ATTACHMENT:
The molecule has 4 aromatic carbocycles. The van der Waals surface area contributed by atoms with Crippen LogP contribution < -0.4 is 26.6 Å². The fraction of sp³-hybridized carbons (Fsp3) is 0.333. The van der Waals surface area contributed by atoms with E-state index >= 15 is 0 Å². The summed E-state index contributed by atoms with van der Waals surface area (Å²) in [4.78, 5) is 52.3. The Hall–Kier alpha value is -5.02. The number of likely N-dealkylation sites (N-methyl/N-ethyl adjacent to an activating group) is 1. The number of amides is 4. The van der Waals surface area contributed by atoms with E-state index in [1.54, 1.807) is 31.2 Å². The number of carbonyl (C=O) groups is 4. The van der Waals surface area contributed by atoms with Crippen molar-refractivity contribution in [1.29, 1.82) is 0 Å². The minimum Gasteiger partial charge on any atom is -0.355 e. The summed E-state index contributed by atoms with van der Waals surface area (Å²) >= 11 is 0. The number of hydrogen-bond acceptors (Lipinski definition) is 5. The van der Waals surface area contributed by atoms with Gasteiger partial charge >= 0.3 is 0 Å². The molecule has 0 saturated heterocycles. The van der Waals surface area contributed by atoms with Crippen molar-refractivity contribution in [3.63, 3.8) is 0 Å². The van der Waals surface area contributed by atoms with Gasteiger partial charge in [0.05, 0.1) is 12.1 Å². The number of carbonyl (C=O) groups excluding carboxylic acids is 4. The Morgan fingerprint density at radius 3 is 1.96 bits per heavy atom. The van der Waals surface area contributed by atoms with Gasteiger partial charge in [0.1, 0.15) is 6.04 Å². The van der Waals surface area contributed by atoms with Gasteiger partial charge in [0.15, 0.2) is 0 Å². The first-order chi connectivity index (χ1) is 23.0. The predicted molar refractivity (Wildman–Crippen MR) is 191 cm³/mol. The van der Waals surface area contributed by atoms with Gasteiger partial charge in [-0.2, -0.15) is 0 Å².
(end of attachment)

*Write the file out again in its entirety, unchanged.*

The molecule has 4 aromatic carbocycles. The van der Waals surface area contributed by atoms with Crippen LogP contribution < -0.4 is 26.6 Å². The fraction of sp³-hybridized carbons (Fsp3) is 0.333. The van der Waals surface area contributed by atoms with E-state index >= 15 is 0 Å². The summed E-state index contributed by atoms with van der Waals surface area (Å²) in [4.78, 5) is 52.3. The Hall–Kier alpha value is -5.02. The number of likely N-dealkylation sites (N-methyl/N-ethyl adjacent to an activating group) is 1. The number of amides is 4. The van der Waals surface area contributed by atoms with E-state index in [1.54, 1.807) is 31.2 Å². The number of carbonyl (C=O) groups is 4. The van der Waals surface area contributed by atoms with Crippen molar-refractivity contribution in [1.29, 1.82) is 0 Å². The minimum Gasteiger partial charge on any atom is -0.355 e. The summed E-state index contributed by atoms with van der Waals surface area (Å²) >= 11 is 0. The number of hydrogen-bond acceptors (Lipinski definition) is 5. The van der Waals surface area contributed by atoms with Gasteiger partial charge >= 0.3 is 0 Å². The molecule has 0 saturated heterocycles. The van der Waals surface area contributed by atoms with Crippen molar-refractivity contribution in [3.63, 3.8) is 0 Å². The van der Waals surface area contributed by atoms with Gasteiger partial charge in [0.05, 0.1) is 12.1 Å². The number of carbonyl (C=O) groups excluding carboxylic acids is 4. The Morgan fingerprint density at radius 3 is 1.96 bits per heavy atom. The van der Waals surface area contributed by atoms with Gasteiger partial charge in [0.1, 0.15) is 6.04 Å². The van der Waals surface area contributed by atoms with Gasteiger partial charge in [0.15, 0.2) is 0 Å². The first-order chi connectivity index (χ1) is 23.0. The predicted molar refractivity (Wildman–Crippen MR) is 191 cm³/mol. The van der Waals surface area contributed by atoms with Gasteiger partial charge in [-0.2, -0.15) is 0 Å².